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Washington farmer. (Spokane, Wash.) 1914-1971, June 15, 1914, Image 1

Image and text provided by Washington State Library; Olympia, WA

Persistent link: https://chroniclingamerica.loc.gov/lccn/sn98047755/1914-06-15/ed-1/seq-1/

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W *W* HP T-T TT\
Fa rm c r. 2
VOL. XXXV. NO. 12.
THOUSANDS of passengers traveling on the Northern Pacific Railway have
* been impressed with the colony of red dairy barns, silos, stables and
poultry houses half a mile south of Kent on the east side of the track. Across
the buildings facing the track, only 40 rods away, in letters eight feet high is
the slogan of this company, "The Route of the Great Big Baked Potato."
During the night this sign together with one 60 feet long and 20 feet high
marks the place with electrical illumination.
This is the home of the Northern Pacific Dairy and Poultry Farms which
supply the fresh milk, fresh cream and fresh eggs to the patrons of the
Northern Pacific dining cars. At this beautiful farm is owned a fine herd of
Holstein cows and 6000 White Leghorn hens which produce the entire supply
of milk, cream and eggs used by this great railway system.
Mr. Hazen J. Titus of the commissary department of the company, hav
ing been dissatisfied for some years with the supplies furnished them from
market sources, decided to establish a farm for the company where they
could assure themselves of having absolutely fresh all the supplies for the
dining car service.
With this end in view, after looking over their entire route, they decided
to locate their farm at Kent, where Mr. Phillip F. Ponssen had established an
up-to-date farm suitable for such a purpose. The company took over this
farm in 1907, retaining Mr. Ponssen as manager.
The dairy barn is a model in every particular, being 20x100 feet in size,
two stories high, having concrete floors and walls, movable stanchions, and
is well lighted and ventilated. An up-to-date manure carrier passes behind
the stalls, carrying to a safe distance from the stables all refuse, thus keep
ing it absolutely clean in all matters. All milking is done by milking ma
chines and at milking time the cows are washed and clipped by uniformed
JUNE 15, 1914.
attendants. After the milking is done the milk is carried to the dairy room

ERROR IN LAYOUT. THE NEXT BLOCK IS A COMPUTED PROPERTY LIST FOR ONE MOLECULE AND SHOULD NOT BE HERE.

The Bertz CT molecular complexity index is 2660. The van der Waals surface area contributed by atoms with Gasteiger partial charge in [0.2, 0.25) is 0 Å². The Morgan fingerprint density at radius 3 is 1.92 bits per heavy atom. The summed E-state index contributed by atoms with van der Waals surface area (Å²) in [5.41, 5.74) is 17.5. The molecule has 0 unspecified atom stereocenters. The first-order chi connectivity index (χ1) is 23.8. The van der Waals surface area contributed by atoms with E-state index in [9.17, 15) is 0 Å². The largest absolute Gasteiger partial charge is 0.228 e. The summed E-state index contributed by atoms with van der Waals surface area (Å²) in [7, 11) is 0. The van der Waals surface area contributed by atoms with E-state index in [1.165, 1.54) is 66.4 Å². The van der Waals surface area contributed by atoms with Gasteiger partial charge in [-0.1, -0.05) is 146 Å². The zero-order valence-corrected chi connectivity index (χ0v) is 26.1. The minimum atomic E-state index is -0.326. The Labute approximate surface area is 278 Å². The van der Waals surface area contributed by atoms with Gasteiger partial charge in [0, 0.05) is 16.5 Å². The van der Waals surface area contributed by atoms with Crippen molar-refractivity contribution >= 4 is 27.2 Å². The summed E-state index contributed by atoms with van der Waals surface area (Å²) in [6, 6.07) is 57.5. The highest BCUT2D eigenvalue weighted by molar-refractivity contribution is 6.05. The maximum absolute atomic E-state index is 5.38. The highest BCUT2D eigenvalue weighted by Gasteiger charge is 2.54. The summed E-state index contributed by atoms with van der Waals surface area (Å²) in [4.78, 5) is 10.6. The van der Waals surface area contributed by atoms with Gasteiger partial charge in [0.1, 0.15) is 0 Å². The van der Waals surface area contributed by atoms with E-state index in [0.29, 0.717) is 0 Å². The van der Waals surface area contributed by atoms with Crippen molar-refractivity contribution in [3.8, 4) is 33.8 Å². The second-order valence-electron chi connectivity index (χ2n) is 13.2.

where it is first passed through a cooler, then to the bottling room, then to
the refrigerating room, where it is kept until taken to the cars for use. For
cream the milk goes to the separating room, then to the pasteurizing room,
then through the cooler, then to the bottling room and then to the refriger
ating room where it is kept at a temperature of 30 degrees until it is sent to
the diners.
The dairy room is a splendidly lighted and ventilated room 80x20 feet in
size, furnished throughout with up-to-date machinery, making it an ideal
house for the handling of dairy products. After the milk is separated the
skimmed milk is pumped to the hog sheds situated at a distance where pigs
are raised for the purpose of making the famous "little sausages" used on
the diners.
The poultry plant is one of the most up-to-date in the west. One of the
laying houses being 16x450 feet in size, three others being 20x80 feet in size*
These with the brooding houses and incubator houses make a colony by
themselves, and here is supplied the fresh eggs and the fresh fries used by
the company in their dining service.
The farm has its own refrigerating plant consisting of a five ton am
monia refrigerating machine. This enables the company to refrigerate their
milk, cream and meat rooms and to manufacture the required ice for pack
ing their products. The motive power on the farm is electrical throughout,
six 5 H. P. motors and two 10 H. P. motors being used.
Taken all together the place is a credit to the dining department of this
great railway. It is noted for its cleanliness throughout so that any person
patronizing the Northern Pacific diners can assure themselves that they are
getting the very best possible.
soc Per Year; 5c the Copy

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